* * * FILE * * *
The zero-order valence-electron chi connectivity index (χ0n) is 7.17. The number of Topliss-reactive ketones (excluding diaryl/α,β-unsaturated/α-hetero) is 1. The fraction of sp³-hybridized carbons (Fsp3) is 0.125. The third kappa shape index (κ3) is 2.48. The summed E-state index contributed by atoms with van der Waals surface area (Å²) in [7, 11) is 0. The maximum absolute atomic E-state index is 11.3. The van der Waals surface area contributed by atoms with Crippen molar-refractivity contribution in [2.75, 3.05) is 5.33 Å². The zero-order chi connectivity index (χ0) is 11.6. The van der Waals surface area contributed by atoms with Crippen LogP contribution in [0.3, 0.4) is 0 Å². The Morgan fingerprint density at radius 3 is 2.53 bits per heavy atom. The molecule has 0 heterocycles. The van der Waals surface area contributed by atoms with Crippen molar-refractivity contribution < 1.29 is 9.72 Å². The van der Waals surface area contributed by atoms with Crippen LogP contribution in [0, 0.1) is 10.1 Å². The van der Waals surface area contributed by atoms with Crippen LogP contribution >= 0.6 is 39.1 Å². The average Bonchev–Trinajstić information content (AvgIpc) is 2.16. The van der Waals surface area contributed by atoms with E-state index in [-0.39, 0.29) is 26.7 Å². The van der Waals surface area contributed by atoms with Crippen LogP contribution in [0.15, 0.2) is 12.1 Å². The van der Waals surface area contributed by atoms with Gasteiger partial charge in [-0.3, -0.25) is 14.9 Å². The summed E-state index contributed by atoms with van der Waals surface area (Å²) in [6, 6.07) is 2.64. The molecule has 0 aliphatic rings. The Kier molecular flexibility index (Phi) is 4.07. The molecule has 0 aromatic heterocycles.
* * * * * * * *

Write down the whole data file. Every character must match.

The zero-order valence-electron chi connectivity index (χ0n) is 7.17. The number of Topliss-reactive ketones (excluding diaryl/α,β-unsaturated/α-hetero) is 1. The fraction of sp³-hybridized carbons (Fsp3) is 0.125. The third kappa shape index (κ3) is 2.48. The summed E-state index contributed by atoms with van der Waals surface area (Å²) in [7, 11) is 0. The maximum absolute atomic E-state index is 11.3. The van der Waals surface area contributed by atoms with Crippen molar-refractivity contribution in [2.75, 3.05) is 5.33 Å². The zero-order chi connectivity index (χ0) is 11.6. The van der Waals surface area contributed by atoms with Crippen LogP contribution in [0.3, 0.4) is 0 Å². The Morgan fingerprint density at radius 3 is 2.53 bits per heavy atom. The molecule has 0 heterocycles. The van der Waals surface area contributed by atoms with Crippen molar-refractivity contribution < 1.29 is 9.72 Å². The van der Waals surface area contributed by atoms with Crippen LogP contribution in [0, 0.1) is 10.1 Å². The van der Waals surface area contributed by atoms with Crippen LogP contribution >= 0.6 is 39.1 Å². The average Bonchev–Trinajstić information content (AvgIpc) is 2.16. The van der Waals surface area contributed by atoms with E-state index in [-0.39, 0.29) is 26.7 Å². The van der Waals surface area contributed by atoms with Crippen LogP contribution in [0.15, 0.2) is 12.1 Å². The van der Waals surface area contributed by atoms with Gasteiger partial charge in [-0.3, -0.25) is 14.9 Å². The summed E-state index contributed by atoms with van der Waals surface area (Å²) in [6, 6.07) is 2.64. The molecule has 0 aliphatic rings. The Kier molecular flexibility index (Phi) is 4.07. The molecule has 0 aromatic heterocycles.